Young and Radio New Zealand Ltd - 2014-005
- Peter Radich (Chair)
- Te Raumawhitu Kupenga
- Mary Anne Shanahan
- Leigh Pearson
- Simon Young
ProgrammeRNZ news bulletin
BroadcasterRadio New Zealand Ltd
Channel/StationRadio New Zealand National
Summary [This summary does not form part of the decision.]
A Radio New Zealand news bulletin reported on a sod turning ceremony marking the start of the upgrade of the Hagley Oval in Christchurch. The Authority did not uphold the complaint that the item made inadequate mention of the widespread opposition to the upgrade, saying only that it had been challenged by ‘some nearby residents’. The item acknowledged the upgrade was controversial, and the nature and scale of the opposition was not material to the focus of the brief news item, so listeners would not have been misled.
Not Upheld: Accuracy, Controversial Issues, Fairness
 A Radio New Zealand news bulletin reported on a sod turning ceremony marking the start of the upgrade of the Hagley Oval in Christchurch. It referred to the controversial nature of the upgrade and said it had been given the go-ahead ‘despite a challenge by some nearby residents’. The item was broadcast on Radio New Zealand National on 17 December 2013.
 Simon Young made a formal complaint to Radio New Zealand Ltd (RNZ), alleging that the item was inaccurate and unfair as it failed to acknowledge the widespread nature of the opposition to the upgrade.
 The issue is whether the broadcast breached the accuracy, controversial issues and fairness standards as set out in the Radio Code of Broadcasting Practice.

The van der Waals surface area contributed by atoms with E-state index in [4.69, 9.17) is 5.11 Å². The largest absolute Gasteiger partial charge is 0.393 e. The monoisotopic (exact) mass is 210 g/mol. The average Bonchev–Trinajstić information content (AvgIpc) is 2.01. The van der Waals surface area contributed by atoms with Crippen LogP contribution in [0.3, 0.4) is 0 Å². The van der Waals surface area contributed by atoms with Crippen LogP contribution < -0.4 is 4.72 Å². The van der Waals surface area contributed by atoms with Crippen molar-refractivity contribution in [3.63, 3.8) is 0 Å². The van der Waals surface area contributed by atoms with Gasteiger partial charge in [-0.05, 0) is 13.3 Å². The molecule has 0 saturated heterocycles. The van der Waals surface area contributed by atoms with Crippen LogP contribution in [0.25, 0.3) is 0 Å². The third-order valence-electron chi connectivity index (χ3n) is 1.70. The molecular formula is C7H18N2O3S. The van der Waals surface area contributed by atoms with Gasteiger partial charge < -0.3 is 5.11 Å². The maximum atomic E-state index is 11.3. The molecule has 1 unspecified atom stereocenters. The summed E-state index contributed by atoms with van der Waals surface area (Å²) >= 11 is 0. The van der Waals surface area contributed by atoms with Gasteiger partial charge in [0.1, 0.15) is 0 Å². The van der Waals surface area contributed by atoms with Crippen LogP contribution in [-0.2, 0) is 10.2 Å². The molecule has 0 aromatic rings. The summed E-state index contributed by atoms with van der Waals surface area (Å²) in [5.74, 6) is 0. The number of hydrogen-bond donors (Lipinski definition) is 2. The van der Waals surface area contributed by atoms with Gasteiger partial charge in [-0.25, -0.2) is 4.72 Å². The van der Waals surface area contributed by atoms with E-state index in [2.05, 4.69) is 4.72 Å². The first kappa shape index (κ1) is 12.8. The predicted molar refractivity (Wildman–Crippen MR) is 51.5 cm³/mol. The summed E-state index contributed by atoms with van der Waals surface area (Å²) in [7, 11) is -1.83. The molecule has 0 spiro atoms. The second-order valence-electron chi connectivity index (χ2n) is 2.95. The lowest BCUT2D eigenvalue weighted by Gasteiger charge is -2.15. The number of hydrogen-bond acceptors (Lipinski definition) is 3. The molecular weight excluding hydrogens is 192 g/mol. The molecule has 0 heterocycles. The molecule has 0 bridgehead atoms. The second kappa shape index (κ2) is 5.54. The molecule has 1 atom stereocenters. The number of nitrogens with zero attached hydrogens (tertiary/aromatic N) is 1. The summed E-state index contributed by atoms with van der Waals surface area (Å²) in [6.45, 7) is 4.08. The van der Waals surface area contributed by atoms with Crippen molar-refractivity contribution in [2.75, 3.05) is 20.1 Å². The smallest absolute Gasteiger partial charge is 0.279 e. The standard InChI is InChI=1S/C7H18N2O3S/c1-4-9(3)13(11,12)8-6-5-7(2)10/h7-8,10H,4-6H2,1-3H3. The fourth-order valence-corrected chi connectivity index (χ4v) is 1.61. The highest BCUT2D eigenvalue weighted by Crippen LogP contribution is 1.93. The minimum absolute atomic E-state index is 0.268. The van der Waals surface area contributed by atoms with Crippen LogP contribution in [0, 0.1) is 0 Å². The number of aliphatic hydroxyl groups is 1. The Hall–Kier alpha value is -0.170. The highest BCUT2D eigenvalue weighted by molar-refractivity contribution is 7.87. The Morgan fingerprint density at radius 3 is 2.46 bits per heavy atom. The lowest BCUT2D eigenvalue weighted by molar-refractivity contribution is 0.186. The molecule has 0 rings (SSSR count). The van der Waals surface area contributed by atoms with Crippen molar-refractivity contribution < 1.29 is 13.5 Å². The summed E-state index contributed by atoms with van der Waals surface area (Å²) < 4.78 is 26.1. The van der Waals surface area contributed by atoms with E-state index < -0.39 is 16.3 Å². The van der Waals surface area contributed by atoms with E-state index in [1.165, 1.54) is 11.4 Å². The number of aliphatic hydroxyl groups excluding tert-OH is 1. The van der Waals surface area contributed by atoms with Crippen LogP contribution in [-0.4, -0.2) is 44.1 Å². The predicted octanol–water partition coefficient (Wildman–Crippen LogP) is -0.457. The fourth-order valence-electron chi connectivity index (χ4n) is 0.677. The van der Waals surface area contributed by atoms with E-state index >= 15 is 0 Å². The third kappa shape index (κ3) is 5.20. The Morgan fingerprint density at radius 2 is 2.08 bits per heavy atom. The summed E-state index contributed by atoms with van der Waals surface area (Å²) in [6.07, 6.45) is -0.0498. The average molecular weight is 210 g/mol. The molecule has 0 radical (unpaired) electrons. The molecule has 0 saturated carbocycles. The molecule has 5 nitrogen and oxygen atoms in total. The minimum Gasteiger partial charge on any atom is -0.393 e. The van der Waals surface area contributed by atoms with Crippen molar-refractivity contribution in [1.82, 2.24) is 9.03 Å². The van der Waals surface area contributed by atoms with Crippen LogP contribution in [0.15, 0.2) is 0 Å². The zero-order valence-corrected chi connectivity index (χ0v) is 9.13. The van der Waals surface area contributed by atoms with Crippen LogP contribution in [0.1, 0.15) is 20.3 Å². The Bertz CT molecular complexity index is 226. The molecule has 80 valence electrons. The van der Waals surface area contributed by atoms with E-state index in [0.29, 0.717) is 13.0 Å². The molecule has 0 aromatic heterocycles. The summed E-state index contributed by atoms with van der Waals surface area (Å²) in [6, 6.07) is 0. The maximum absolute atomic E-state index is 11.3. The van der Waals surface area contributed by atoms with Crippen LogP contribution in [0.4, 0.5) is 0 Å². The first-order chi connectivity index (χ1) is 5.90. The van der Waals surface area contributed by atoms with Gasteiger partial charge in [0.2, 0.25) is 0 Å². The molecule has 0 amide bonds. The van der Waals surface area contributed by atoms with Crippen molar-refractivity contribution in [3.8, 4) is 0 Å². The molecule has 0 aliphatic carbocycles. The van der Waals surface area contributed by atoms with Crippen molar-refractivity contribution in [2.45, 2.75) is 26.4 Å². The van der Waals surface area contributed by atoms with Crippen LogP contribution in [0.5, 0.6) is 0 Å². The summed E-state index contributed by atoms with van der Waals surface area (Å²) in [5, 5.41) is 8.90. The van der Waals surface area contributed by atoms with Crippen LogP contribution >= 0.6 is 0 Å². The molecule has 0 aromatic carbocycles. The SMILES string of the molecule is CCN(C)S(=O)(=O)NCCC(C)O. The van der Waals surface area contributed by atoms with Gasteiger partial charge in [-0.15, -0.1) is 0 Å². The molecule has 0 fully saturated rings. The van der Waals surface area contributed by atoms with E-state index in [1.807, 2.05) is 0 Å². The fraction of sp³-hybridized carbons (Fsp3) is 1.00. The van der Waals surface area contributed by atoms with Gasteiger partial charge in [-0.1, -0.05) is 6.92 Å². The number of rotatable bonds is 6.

The members of the Authority have viewed a recording of the broadcast complained about and have read the correspondence listed in the Appendix.
Was the broadcast misleading or inaccurate?
 The accuracy standard (Standard 5) states that broadcasters should make reasonable efforts to ensure that news, current affairs and factual programming is accurate in relation to all material points of fact, and does not mislead. The objective of this standard is to protect audiences from receiving misinformation and thereby being misled.1
 The news item stated:
The Prime Minister… officially marked the controversial upgrade of the Hagley Oval in Christchurch with a sod turning ceremony this afternoon… The Environment Court gave the green light in August to plans to develop Hagley Oval as an international cricket stadium… despite a challenge by some nearby residents.
 Mr Young argued it was inaccurate to state that ‘the challenge had been made by some nearby residents, when it had been made city-wide by individuals and organisations’. He considered a brief but accurate description of the consent process would have been adequate. After the item was aired, the complainant sent an email to the broadcaster ‘giving… full details of the position and requesting that the misinformation just broadcast be corrected at the earliest opportunity.’
 Radio New Zealand maintained the item was not misleading because it acknowledged the project was controversial. It argued that the reference to ‘nearby residents’ would not have materially affected listeners’ understanding of the background. It said it was not normal practice to acknowledge or respond to messages like the one the complainant had sent in.
 In our view, the statement complained about was peripheral to the focus of the news item, which was the sod turning ceremony that had taken place that day. The nature and scale of the opposition was not material in this context, given the upgrade had ultimately been given the go-ahead. We do not consider that listeners’ understanding of the story would have been materially altered by the omission of more detailed information about the opposition; the item acknowledged that there had been opposition by residents and that the upgrade was controversial.